In Tut's case it was slowly destroying the bones in his left foot - an often painful condition, the study said. It noted that 130 walking sticks and canes were discovered in Tut's tomb, some of them appeared to have been used.
Egypt's top archaeologist, Zahi Hawass, who co-authored the study, noted that more than 80 years after Tutankhamun's discovery, technology was revealing secrets about the pharaoh.
The study is part of a wider program to test the DNA of hundreds of mummies to determine their identities and their family relations. To conduct the tests, Egypt built two DNA labs to follow international protocols for genetic testing.
Hawass, who had long opposed DNA testing on Egypt's mummies because it would have been performed outside the country, acknowledged his original skepticism. "I never thought that we would really reach a great important discovery," he said in an interview with The Associated Press.
The new study answered long-standing questions about Tutankhamun's family, tracing his grandfather to Pharaoh Amenhotep III. While some archaeologists have speculated that Tut's father was a little-known figure, Smenkhkare, it now appears that it was Akhenaten, who attempted to change millennia of religious tradition by forcing the country to worship the sun god Aten, instead of a multiplicity of deities.
DNA tests pinpointed the mummy of Tut's mother - and confirmed she was a sister of his father - but the mummy has not yet been firmly identified. Brother-sister marriages were common among Egypt's pharaohs.
Dr. Hawass examines the mummy of Tutankhamun in his tomb. (Photo: SCA)
"There is a lot fuzziness about the succession and that's why knowing Tutankhamun was the son or direct blood descendant would make a difference," said Salima Ikram, an Egyptologist at the American University in Cairo and an expert on mummies.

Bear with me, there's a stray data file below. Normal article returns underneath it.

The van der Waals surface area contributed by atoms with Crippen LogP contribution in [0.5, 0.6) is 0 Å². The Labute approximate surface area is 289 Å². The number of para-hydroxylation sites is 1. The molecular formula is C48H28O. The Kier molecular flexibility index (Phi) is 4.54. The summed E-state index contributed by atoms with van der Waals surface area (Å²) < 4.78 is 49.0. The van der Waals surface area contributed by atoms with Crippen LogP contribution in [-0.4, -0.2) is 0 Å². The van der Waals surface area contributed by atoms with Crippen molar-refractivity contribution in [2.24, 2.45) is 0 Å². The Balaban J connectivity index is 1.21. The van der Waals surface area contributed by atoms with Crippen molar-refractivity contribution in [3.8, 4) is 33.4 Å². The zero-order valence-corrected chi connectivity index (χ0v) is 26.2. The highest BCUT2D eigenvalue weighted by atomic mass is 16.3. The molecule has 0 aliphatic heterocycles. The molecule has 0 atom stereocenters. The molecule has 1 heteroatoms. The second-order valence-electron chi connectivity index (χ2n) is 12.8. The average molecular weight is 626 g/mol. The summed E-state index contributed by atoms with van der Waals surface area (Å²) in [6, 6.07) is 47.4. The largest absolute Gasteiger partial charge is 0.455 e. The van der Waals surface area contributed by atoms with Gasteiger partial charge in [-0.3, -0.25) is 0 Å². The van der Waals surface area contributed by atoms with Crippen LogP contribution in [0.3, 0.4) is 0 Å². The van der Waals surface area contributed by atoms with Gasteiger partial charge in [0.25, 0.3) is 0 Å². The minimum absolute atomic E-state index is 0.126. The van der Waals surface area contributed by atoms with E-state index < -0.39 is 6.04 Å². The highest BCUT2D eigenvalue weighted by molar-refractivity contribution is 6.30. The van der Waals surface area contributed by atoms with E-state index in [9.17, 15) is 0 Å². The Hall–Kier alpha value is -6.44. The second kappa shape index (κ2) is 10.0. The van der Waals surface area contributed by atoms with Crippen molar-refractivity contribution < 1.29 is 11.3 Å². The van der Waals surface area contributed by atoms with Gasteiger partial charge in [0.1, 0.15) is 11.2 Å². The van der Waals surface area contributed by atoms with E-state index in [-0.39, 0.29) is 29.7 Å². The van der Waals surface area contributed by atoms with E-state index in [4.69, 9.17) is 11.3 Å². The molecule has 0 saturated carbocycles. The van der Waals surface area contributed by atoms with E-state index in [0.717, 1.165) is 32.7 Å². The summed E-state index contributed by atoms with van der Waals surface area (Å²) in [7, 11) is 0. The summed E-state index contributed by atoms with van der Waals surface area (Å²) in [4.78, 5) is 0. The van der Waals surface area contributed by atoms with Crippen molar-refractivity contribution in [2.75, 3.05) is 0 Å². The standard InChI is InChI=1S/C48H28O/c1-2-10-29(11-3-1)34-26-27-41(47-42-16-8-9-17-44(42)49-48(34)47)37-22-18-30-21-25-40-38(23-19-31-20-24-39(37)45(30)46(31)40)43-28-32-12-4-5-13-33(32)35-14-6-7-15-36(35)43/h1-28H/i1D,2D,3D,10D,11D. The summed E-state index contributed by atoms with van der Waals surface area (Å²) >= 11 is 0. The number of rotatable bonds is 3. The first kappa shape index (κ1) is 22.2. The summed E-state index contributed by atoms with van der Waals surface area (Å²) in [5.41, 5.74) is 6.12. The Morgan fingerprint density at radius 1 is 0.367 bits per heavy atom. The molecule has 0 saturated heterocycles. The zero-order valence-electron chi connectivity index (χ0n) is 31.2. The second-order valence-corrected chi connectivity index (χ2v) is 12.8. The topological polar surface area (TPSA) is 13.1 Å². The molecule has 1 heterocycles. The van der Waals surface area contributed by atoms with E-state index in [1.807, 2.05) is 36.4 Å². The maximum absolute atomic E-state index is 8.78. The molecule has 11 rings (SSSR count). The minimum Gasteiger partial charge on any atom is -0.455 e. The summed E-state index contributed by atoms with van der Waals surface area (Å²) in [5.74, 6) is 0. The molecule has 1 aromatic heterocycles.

The tests also disproved speculation that Tutankhamun and members of his family suffered from rare disorders that gave them feminine attributes and misshapen bones, including Marfan syndrome, a connective tissue disorder that can result in elongated limbs.
The theories arose from the artistic style and statues of the period, which showed the royal men with prominent breasts, elongated heads and flared hips.
"It is unlikely that either Tutankhamun or Akhenaten actually displayed a significantly bizarre or feminine physique," the article said.
Hawass' first high profile discovery involving DNA tests, the identification of the mummy of Queen Hatshepsut, came under criticism because it didn't follow accepted scientific protocols and was not published in a peer-reviewed scientific journal.
The tests were also not confirmed by a second, independent DNA lab.
This time the work by the Supreme Council of Antiquities DNA lab was replicated by a second DNA lab set up at Cairo University and the results were then published in the American medical journal.
Angelique Corthals, an assistant professor of forensic science at the John Jay College of Criminal Justice in New York helped set up the first Egyptian lab and said the work is being conducted according to international standards.
Hawass predicted that many more discoveries were in the works for King Tutankhamun and the mummy project.
"It will never be revealed completely, still we need more research," he said. "We finished the first great part of the mystery and the second one is coming soon in one year."